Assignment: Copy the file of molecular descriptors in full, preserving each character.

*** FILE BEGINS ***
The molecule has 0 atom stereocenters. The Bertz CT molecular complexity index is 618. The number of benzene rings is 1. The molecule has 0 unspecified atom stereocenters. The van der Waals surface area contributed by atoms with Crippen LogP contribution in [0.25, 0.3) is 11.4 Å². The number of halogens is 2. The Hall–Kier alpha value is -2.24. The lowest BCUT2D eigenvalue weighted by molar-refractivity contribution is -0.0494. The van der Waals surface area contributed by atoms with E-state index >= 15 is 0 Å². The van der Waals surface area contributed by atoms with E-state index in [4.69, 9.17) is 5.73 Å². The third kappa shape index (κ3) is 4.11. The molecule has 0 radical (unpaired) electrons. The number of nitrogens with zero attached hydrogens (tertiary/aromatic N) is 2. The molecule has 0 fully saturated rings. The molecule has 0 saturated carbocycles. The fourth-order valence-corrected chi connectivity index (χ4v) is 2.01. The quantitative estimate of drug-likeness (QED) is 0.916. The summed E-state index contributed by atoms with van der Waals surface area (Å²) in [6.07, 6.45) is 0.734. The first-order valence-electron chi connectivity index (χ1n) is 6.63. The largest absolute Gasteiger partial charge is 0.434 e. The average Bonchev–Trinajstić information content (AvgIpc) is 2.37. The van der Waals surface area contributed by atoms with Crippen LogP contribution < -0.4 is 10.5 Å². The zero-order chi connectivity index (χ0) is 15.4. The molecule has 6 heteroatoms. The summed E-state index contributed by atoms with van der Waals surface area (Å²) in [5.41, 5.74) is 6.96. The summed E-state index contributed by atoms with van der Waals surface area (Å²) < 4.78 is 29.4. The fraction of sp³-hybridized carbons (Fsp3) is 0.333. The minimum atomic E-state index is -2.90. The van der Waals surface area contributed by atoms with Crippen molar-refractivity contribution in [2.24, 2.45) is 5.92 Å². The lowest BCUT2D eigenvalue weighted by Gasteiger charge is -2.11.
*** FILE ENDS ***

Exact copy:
The molecule has 0 atom stereocenters. The Bertz CT molecular complexity index is 618. The number of benzene rings is 1. The molecule has 0 unspecified atom stereocenters. The van der Waals surface area contributed by atoms with Crippen LogP contribution in [0.25, 0.3) is 11.4 Å². The number of halogens is 2. The Hall–Kier alpha value is -2.24. The lowest BCUT2D eigenvalue weighted by molar-refractivity contribution is -0.0494. The van der Waals surface area contributed by atoms with E-state index >= 15 is 0 Å². The van der Waals surface area contributed by atoms with E-state index in [4.69, 9.17) is 5.73 Å². The third kappa shape index (κ3) is 4.11. The molecule has 0 radical (unpaired) electrons. The number of nitrogens with zero attached hydrogens (tertiary/aromatic N) is 2. The molecule has 0 fully saturated rings. The molecule has 0 saturated carbocycles. The fourth-order valence-corrected chi connectivity index (χ4v) is 2.01. The quantitative estimate of drug-likeness (QED) is 0.916. The summed E-state index contributed by atoms with van der Waals surface area (Å²) in [6.07, 6.45) is 0.734. The first-order valence-electron chi connectivity index (χ1n) is 6.63. The largest absolute Gasteiger partial charge is 0.434 e. The average Bonchev–Trinajstić information content (AvgIpc) is 2.37. The van der Waals surface area contributed by atoms with Crippen LogP contribution < -0.4 is 10.5 Å². The zero-order chi connectivity index (χ0) is 15.4. The molecule has 6 heteroatoms. The summed E-state index contributed by atoms with van der Waals surface area (Å²) in [5.41, 5.74) is 6.96. The summed E-state index contributed by atoms with van der Waals surface area (Å²) < 4.78 is 29.4. The fraction of sp³-hybridized carbons (Fsp3) is 0.333. The minimum atomic E-state index is -2.90. The van der Waals surface area contributed by atoms with Crippen molar-refractivity contribution in [2.24, 2.45) is 5.92 Å². The lowest BCUT2D eigenvalue weighted by Gasteiger charge is -2.11.